Worried about losing sleep? You should be. Once dismissed as a situational malady that would eventually correct itself, chronic sleep deprivation is now seen as a major health risk.
Did you know that as few as two sleepless nights can compromise your functioning at the level that chemical intoxication can? Irritability, emotional reactivity, poor response time, compromised balance and coordination are obvious symptoms. Car accidents, relationship problems, and poor work performance often follow.
Over time, your immune system may be compromised. You’re more prone to infections and illnesses. As the problem progresses, your risk is increased for major health problems like heart disease and diabetes.
Insomnia can be caused by a number of problems. Life stressors, anxiety, depression, and other health problems are often at the root. One particularly dicey feature of insomnia is that it is often both cause and effect of mental or physical illness. (Try going without sleep for a few days and not feeling depressed or ill!)
Physicians sometimes miss the significance of insomnia during a routine exam. Patients themselves sometimes downplay the problem. Doctors may be pressed for time, or unfamiliar with the symptoms and risks. So what can you do?
If you haven’t explored lifestyle approaches, here are some to try: Set a regular bedtime and stick to it, even on weekends. Create a soothing bedtime ritual. Warm baths, warm milk, and a high protein, complex carbohydrate snack often help to induce sleep. (Avoid alcohol; while it can help induce sleep, the drop in blood sugar as alcohol metabolizes can cause late night awakening or restless nights). Keep your bedroom cool and as dark as possible, and avoid screen time one hour before retiring; computers, phones, pads, and other electronics send a wakeup call to the brain.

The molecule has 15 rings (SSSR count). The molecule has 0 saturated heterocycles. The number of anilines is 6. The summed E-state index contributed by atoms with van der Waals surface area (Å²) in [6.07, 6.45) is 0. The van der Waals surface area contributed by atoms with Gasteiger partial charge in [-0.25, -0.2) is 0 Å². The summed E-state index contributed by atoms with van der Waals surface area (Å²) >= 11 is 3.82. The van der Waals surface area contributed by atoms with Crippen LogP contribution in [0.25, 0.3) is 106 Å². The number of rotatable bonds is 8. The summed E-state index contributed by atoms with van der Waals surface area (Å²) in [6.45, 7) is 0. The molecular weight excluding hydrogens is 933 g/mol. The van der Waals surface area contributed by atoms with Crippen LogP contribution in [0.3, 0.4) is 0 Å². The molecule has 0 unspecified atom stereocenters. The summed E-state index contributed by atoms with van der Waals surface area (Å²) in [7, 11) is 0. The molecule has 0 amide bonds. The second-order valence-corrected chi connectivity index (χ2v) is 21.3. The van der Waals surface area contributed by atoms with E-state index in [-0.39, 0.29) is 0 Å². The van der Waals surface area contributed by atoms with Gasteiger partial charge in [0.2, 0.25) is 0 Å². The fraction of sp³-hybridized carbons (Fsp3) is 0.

Make sure you get plenty of exercise, sunshine, and fresh air during the day. Exercise and sunshine help to regulate circadian rhythms in the brain, and to create the good-tired feeling with the best friend of sleep.
A number of therapeutic approaches can help. Hypnosis, guided imagery, massage therapy, and acupuncture are useful. Talk-therapy to sort out your stressors or problems may be a key. And many safe medications are available. Trust your physician to help you make a decision if you decide to go that route.